Sutter keeps focus on season as questions about his future surface
By Scott Cruickshank, Calgary Herald
April 3, 2012
Calgary Flames head coach Brent Sutter oversees practice Monday at the Scotiabank Saddledome.
Photograph by: Dean Bicknell, Calgary Herald , Calgary Herald
There they were Monday afternoon - skating in circles, then doing line rushes, then needling Henrik Karlsson into swearing fits.
Just another day in the Calgary Flames' 2011-12 story.
Except, of course, it wasn't. The on-ice session was the Flames' first since being officially eliminated from National Hockey League playoff contention.
But even with that downer of a development, it had been business as usual.
Try telling Brent Sutter otherwise.
"It's an 82-game schedule, not an 80-game schedule," the Flames coach, grim-faced (even by his standards), muttered after practice. "Let's get ready to play the next two games. I mean, that's our duty, that's our entitlement. There's a lot of reasons why you want to do that, too. Just to name a few - self-pride; the front of that jersey; we have a tremendous ownership group here that are tremendously supportive; and certainly your fans. So, there's a lot of reasons, guys."
The loose ends of another disheartening winter are two home dates - Thursday night against the Vancouver Canucks, Saturday afternoon against the Anaheim Ducks.
Sutter, as a player, won Stanley Cups and Canada Cups.
As a coach, he captured the Memorial Cup and world junior championships.
Now this. After two first-round exits at the helm of the New Jersey Devils, he has fallen short of the post-season three straight years in Calgary.
Not surprisingly, that rankles. "It's tough," said Sutter. "I'm not going to stand here in front of all you guys and say that this is something easy to deal with. It's not. It's very disappointing to know that you're not going to be in the playoffs again . . . and you feel totally responsible for it, as I do.
"It's a tough time. That being said, my job as head coach is make sure your team is ready to play these next two games to the best of our ability. That's our focus."
So much is it his focus right now that Sutter declined to discuss his future.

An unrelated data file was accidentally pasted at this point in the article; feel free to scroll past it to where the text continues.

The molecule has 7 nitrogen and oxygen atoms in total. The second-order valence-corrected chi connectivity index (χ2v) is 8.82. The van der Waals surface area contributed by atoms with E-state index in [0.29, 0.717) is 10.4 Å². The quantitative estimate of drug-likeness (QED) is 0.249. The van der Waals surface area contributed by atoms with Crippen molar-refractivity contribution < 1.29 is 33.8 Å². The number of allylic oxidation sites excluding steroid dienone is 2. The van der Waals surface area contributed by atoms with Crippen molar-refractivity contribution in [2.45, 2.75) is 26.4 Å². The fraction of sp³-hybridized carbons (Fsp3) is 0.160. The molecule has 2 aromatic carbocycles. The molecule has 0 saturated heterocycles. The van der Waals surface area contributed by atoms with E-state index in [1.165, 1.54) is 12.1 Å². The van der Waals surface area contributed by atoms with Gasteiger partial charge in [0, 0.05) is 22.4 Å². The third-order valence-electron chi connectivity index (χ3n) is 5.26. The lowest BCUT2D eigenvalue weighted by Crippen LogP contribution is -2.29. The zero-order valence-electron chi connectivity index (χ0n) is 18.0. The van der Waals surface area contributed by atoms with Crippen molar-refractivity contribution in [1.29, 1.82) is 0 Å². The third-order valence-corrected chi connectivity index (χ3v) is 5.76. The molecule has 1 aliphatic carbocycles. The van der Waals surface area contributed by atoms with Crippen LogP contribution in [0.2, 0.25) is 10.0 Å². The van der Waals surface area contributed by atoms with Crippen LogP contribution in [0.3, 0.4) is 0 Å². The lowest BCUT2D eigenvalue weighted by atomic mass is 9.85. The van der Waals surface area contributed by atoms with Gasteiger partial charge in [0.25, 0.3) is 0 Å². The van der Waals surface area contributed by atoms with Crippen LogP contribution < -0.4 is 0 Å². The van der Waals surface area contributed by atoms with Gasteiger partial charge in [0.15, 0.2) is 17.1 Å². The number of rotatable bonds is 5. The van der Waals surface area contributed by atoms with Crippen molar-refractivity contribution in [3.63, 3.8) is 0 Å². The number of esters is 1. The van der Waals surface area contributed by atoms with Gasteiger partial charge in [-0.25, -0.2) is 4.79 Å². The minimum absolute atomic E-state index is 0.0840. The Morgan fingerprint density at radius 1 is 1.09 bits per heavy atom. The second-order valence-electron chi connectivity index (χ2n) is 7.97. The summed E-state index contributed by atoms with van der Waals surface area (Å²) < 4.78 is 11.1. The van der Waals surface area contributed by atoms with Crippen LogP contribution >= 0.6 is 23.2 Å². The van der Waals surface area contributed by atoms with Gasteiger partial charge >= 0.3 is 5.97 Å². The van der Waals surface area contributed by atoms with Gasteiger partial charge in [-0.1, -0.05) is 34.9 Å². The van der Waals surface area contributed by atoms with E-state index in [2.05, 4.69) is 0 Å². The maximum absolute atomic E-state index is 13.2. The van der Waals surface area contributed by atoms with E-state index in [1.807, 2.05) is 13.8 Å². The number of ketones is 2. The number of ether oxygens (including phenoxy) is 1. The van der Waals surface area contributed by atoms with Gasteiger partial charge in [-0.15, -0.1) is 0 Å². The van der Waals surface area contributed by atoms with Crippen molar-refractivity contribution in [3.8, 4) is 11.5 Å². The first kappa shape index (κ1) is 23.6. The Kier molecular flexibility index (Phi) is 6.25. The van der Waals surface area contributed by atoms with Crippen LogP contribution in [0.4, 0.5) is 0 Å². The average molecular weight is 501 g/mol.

His three-year contract, as everyone knows, expires in June.
Does he stay or does he go? "No, I'm not talking about myself," said Sutter. "You guys know my situation, so there's nothing really to discuss about it. Like I said, at this point in time, I feel totally responsible. I feel like I let a lot of people down. That's the way I feel, personally. As a coach, you take on the job to get things done."
On the ice, obviously, there had been plenty of soft spots.
But Sutter wasn't particularly eager to dissect those, either. Or explain why his message didn't always get through.
"I really don't want to get into that right now," he said. "Again, there's reasons. They're going to have to be addressed when the season's over. It's not something that, all of a sudden, has transpired here - it's something that has grown. And, at some point in time, it's definitely got to be hit head on."
Less cryptic, more cut and dry, is the team's current location.
Having bombed majestically down the stretch - 1-4-4 record in their past nine games, a stretch that includes just 14 goals - the Flames sit wedged in the Western Conference's 11th slot.
If they don't move, this will stand as their worst finish since 2002-03. That, just when it had appeared that back-to-back 10th-place finishes were as bad as it was going to get in these parts.
Blame can be sprinkled in a lot of directions, from the top players' stretch-drive fizzle, to the one-goal losses, to the road record, to the home-ice power play.
But, short of Miikka Kiprusoff, none of the players could rave about his winter's work.
No shock then that the Flames are what they are - a conference after-thought.
"Different times throughout the year, you could really take a step . . . to become a team where you're being the hunted," said Sutter. "On that, we failed at different times. We had chances in big games to really take the stand (and say), 'Hey, this can put us over the hump.' But, again, it gets down to consistency. I've been around the game a long time, I know the game. I've played on a lot of winning teams and I know what you need. Certain times throughout the year . . . there were times we needed it and never got it."
C-NOTES: Flames prospects C Max Reinhart and D Joey Leach, with the WHL Kootenay Ice being swept out of the playoffs, will join AHL Abbotsford . . . Calgary Hitmen G Brandon Glover signed an amateur tryout with Abbotsford. The Victoria native, 19, recorded a 1.87 GAA during the WHL post-season . . . LW Alex Tanguay and RW David Moss did not practise Monday.
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